The saxophone and jazz are inexorably linked. Classical saxophone music is a thing that exists, but odds are that unless you’re actually playing it yourself, you’ve never heard it. While romantic-era composers such as Hector Berlioz and Richard Wagner dabbled with it after it was invented, the sax never caught on as a serious instrument in the orchestra with any composer who has present-day notoriety among the masses. It didn’t find a permanent home until big band jazz orchestras developed in the 1920s.
So when Kenny G, David Sanborn, and other smooth jazz evangelists took down jazz in the 80s, the saxophone went down with it. Given how the horn was being used in pop music and rock, it’s understandable that mainstream audiences had simply had enough of the sax. When grunge hit in the early 90s, anything related to the 80s became the kiss of death anyway. The horn virtually disappeared for casual music fans. Mercifully.
It’s not that there haven’t been good sax players since the 80s; it’s just that nobody outside of Baby Boomers, hardcore jazz fans (all three of them), and other jazz musicians actually wanted to listen to their music. Maybe the most amazing thing about Kamasi’s rise is that he’s not necessarily charting bold new territory on the saxophone or in jazz, but merely mixing existing styles in a fresh way that’s accessible and appealing to people who maybe just aren’t really big jazz fans. He’s seized jazz from the institutions and placed it squarely back in the lineage of John Coltrane.
Kamasi is the biggest name in the saxophone’s renaissance, but he’s not alone. Tenor player Donny McCaslin and his band supplied the haunting backdrop for David Bowie’s Blackstar in 2016. Alto player Terrace Martin’s is an essential voice on Kendrick Lamar’s To Pimp A Butterfly, to which Kamasi also contributed.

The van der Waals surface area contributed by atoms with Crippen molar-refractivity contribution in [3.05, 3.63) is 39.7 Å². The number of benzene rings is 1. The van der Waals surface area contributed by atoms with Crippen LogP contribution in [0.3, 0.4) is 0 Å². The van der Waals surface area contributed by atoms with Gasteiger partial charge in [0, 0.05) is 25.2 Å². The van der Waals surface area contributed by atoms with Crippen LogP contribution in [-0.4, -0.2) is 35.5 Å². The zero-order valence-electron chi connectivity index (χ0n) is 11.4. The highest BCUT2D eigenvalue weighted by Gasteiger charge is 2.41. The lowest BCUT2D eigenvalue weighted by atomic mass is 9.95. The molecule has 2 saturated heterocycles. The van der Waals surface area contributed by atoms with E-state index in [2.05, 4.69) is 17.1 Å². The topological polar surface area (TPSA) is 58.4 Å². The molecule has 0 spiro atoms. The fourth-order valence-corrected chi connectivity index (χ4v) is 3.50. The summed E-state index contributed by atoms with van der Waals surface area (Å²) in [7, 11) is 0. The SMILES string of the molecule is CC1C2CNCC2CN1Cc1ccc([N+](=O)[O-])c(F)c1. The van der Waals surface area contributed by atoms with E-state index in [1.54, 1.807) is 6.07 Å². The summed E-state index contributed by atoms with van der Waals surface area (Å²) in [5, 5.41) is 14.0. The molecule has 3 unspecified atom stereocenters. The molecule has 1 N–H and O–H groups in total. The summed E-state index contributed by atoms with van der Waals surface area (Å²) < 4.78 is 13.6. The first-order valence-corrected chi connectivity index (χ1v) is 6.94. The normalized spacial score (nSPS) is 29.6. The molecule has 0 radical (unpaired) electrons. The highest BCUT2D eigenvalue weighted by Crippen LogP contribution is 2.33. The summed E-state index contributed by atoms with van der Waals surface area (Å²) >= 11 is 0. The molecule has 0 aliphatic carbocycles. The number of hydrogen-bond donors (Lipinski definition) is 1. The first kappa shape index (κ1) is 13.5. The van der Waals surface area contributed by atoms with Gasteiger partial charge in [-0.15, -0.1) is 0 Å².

Lesser known but also making waves in saxophone circles, Ben Wendel and his group Kneebody are making compelling jazz fusion for the 21st century, notably collaborating with Brainfeeder producer Daedelus. Chilean tenor player Melissa Aldana wields her unmatched virtuosity in service an emotive artistic vision, as opposed to being just showy and exhibitionist, like other young players tend to be on the male-dominated instrument.
Colin Stetson turns his bass sax – the most unwieldy and temperamental of the saxophones – into a one-man band act that has to be seen to be believed, and he might be the most innovative wind instrumentalist of our time. He recently earned praise for his score for the hit horror film Hereditary, and while his solo music somehow varies between styles as differing as techno and metal, his formal background in music education gives him the composition chops that may ultimately make Philip Glass or John Cage a better comparison than any direct influence on his music.
The volume of sax representation in pop music is nowhere near what it was in the 80s, but what’s been sacrificed in quantity has been more than made for in quality. Blood Orange’s 2013 effort Cupid Deluxe was the most tasteful use of the sax in pop music in decades, and the instrument has been heard on mainstream tracks such as Carly Rae Jepsen’s “Run Away With Me,” M83’s “Midnight City,” and even k-pop sensation BTS’s “Dope” (although in fairness, practically everything shows up in BTS). There’s even a new husband-wife band simply called The Saxophones.
In 2016, The Outline published a story detailing the demise of the saxophone, concluding that it was a dead instrument. The story wasn’t wrong; it was just written 5 years too late. By 2016, the saxophone revival was well under way, and with Kamasi’s new album set to be the most anticipated release by a sax player in generations, it’s time to make the instrument’s resurrection official.
The saxophone is back, baby.
Jeff Andrews is a writer based in New York City. He unintentionally plays the sax with a booming coarseness that is often confused with a bleating goat. Follow him on Twitter at @jandrews81.
This article originally appeared on Noisey US.